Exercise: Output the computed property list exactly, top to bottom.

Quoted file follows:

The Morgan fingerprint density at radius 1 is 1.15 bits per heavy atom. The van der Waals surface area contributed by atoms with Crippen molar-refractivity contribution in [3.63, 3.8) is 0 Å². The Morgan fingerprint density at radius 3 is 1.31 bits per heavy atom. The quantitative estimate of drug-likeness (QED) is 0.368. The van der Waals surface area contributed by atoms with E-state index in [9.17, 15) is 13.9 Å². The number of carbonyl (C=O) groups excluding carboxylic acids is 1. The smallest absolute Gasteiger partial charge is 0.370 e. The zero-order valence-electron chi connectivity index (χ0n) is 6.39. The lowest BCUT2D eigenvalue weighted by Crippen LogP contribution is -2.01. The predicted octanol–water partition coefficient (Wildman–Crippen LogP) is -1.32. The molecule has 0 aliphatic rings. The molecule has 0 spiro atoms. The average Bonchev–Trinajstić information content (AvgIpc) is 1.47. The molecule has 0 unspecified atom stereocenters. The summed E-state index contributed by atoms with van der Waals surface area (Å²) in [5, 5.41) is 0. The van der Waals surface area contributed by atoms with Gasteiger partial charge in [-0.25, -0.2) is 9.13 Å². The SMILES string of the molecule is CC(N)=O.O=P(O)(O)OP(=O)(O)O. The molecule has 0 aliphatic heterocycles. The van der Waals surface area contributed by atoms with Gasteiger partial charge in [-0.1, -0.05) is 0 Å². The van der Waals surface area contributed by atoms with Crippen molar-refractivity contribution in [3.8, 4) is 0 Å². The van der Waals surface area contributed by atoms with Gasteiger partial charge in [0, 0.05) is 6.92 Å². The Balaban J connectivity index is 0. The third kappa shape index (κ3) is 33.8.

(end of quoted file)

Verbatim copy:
The Morgan fingerprint density at radius 1 is 1.15 bits per heavy atom. The van der Waals surface area contributed by atoms with Crippen molar-refractivity contribution in [3.63, 3.8) is 0 Å². The Morgan fingerprint density at radius 3 is 1.31 bits per heavy atom. The quantitative estimate of drug-likeness (QED) is 0.368. The van der Waals surface area contributed by atoms with E-state index in [9.17, 15) is 13.9 Å². The number of carbonyl (C=O) groups excluding carboxylic acids is 1. The smallest absolute Gasteiger partial charge is 0.370 e. The zero-order valence-electron chi connectivity index (χ0n) is 6.39. The lowest BCUT2D eigenvalue weighted by Crippen LogP contribution is -2.01. The predicted octanol–water partition coefficient (Wildman–Crippen LogP) is -1.32. The molecule has 0 aliphatic rings. The molecule has 0 spiro atoms. The average Bonchev–Trinajstić information content (AvgIpc) is 1.47. The molecule has 0 unspecified atom stereocenters. The summed E-state index contributed by atoms with van der Waals surface area (Å²) in [5, 5.41) is 0. The van der Waals surface area contributed by atoms with Gasteiger partial charge in [-0.25, -0.2) is 9.13 Å². The SMILES string of the molecule is CC(N)=O.O=P(O)(O)OP(=O)(O)O. The molecule has 0 aliphatic heterocycles. The van der Waals surface area contributed by atoms with Gasteiger partial charge in [-0.1, -0.05) is 0 Å². The van der Waals surface area contributed by atoms with Crippen molar-refractivity contribution in [3.8, 4) is 0 Å². The van der Waals surface area contributed by atoms with Gasteiger partial charge in [0, 0.05) is 6.92 Å². The Balaban J connectivity index is 0. The third kappa shape index (κ3) is 33.8.